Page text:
'Longstanding impunity': CHR scorns delayed justice in 2009 Maguindanao massacre


Posted at Nov 23 2019 11:47 AM | Updated as of Nov 23 2019 08:01 PM

MANILA (UPDATE)- The Commission on Human Rights (CHR) on Saturday hit the "slow" judicial process in the country as the court has yet to release a verdict on the Maguindanao massacre case, a decade since the country's worst electoral violence and "deadliest single attack against the press."

The CHR "denounces the longstanding impunity surrounding the Maguindanao Massacre," its spokesperson Jacqueline Ann de Guia said in a statement released on the 10th year since the gruesome crime.

"The Maguindanao massacre is a resounding evidence of how the State fails to safeguard the right to life, the right to freedom of expression, and the right to information of its people," she said.

"Ten years without punishment for any of the perpetrators clearly indicates the failure of our justice system to deliver and function effectively," she said.

The case stemmed from the 2009 ambush of a convoy that was on its way to Shariff Aguak town to file the certificate of candidacy of then Maguindanao gubernatorial candidate Esmael “Toto” Mangudadatu.

The attack left 58 people, including 32 journalists, killed, all buried in a shallow mass grave.

"The slow judicial process aggravates further the suffering of the victims’ families," the CHR said.

"Whatever the decision on this case will be, it will become a living testament of how our nation defines democracy and how it values human rights," it said.

Basilan Rep. Mujiv Hataman III called on the court to "finally put an end to this dark chapter in our history."

"Although I doubt it can take away the pain of what happened, but they can at least have closure with the conviction of those responsible for the gruesome crime," Hataman said in a statement.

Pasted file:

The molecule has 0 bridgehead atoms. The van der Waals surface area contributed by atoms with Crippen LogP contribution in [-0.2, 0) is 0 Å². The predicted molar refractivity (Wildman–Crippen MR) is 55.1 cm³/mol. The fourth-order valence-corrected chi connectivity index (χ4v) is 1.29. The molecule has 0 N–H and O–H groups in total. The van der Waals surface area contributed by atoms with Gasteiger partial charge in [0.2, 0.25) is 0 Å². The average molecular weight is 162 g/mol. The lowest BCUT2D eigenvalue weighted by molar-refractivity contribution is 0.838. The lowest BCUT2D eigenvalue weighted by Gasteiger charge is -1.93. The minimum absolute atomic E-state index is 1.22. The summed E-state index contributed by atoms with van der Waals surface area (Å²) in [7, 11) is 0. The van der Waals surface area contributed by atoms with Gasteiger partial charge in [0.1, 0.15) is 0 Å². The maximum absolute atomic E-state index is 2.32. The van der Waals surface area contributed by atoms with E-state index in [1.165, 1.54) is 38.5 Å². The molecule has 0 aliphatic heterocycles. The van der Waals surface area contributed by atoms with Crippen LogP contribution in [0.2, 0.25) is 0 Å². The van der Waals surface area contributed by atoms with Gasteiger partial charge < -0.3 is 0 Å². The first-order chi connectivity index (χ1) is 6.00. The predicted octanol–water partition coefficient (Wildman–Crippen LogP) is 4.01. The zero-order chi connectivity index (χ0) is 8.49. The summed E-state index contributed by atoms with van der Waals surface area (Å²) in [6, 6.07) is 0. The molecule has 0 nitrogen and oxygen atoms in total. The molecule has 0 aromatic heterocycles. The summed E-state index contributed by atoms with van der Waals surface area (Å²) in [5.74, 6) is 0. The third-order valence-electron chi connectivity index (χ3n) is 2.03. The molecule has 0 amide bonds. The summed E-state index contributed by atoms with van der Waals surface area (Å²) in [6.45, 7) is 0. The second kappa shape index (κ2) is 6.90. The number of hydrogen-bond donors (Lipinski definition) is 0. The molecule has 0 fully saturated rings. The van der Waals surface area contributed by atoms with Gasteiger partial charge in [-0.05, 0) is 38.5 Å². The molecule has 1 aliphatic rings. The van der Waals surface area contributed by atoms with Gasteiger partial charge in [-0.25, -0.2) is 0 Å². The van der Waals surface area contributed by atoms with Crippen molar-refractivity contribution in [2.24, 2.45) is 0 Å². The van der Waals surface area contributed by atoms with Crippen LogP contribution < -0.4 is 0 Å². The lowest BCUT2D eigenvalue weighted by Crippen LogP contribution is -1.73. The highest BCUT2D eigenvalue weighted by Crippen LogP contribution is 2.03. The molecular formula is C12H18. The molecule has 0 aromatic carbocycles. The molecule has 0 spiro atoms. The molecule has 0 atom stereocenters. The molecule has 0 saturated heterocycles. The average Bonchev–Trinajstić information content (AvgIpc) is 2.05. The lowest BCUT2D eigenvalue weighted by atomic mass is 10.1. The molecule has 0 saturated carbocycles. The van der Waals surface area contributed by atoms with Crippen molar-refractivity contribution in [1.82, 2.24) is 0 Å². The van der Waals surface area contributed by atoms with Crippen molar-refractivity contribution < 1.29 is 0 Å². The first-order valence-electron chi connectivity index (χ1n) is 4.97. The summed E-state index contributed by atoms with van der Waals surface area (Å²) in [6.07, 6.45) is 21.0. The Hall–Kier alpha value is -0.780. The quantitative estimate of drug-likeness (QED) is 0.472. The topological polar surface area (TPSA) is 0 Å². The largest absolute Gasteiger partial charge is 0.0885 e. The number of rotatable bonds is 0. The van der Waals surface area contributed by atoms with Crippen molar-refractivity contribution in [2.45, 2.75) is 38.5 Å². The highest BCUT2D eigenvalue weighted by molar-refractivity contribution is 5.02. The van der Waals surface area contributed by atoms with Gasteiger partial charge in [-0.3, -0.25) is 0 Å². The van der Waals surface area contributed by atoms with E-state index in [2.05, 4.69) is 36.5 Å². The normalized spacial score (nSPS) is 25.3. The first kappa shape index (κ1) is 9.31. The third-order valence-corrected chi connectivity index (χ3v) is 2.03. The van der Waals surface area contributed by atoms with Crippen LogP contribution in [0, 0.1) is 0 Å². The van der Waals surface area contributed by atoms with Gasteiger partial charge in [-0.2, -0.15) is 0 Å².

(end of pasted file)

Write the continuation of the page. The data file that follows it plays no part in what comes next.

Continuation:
On trial are alleged masterminds and perpetrators of the massacre, including members of the Ampatuan political clan, which purportedly wanted to preempt Mangudadatu's bid for the governorship that time.

Among those killed were Mangudadatu’s wife and 2 sisters, 12 other relatives and supporters, and 6 passersby.

The victims were mauled before they were shot to death execution-style, witnesses earlier told the court.

The backhoe used to dig the shallow mass grave where the bodies were dumped was left on a hilly portion of Sitio Masalay, in Ampatuan town, Maguindanao.

Some 200 suspects, including members of the Ampatuan family - the Mangudadatu's rival political clan in Maguindanao - were charged with murder.

Quezon City Regional Trial Court (RTC) Branch 221 was scheduled to release a decision this month, but Judge Jocelyn Solis-Reyes asked the Supreme Court for a 30-day extension of the deadline.

Solis-Reyes argued that the court needed more time to tackle the "the voluminous records of these cases which have now reached 238 volumes," including transcripts and the prosecution’s evidence.

The Supreme Court granted the request and slated the verdict on December 20.

Commemoration of the massacre were underway in different parts of the country Saturday.

Some journalists lit candles and offered prayers in front of the Press Freedom Monument in Cagayan de Oro City to commemorate the 10th anniversary of the massacre.

The group also condemned the processing of the case.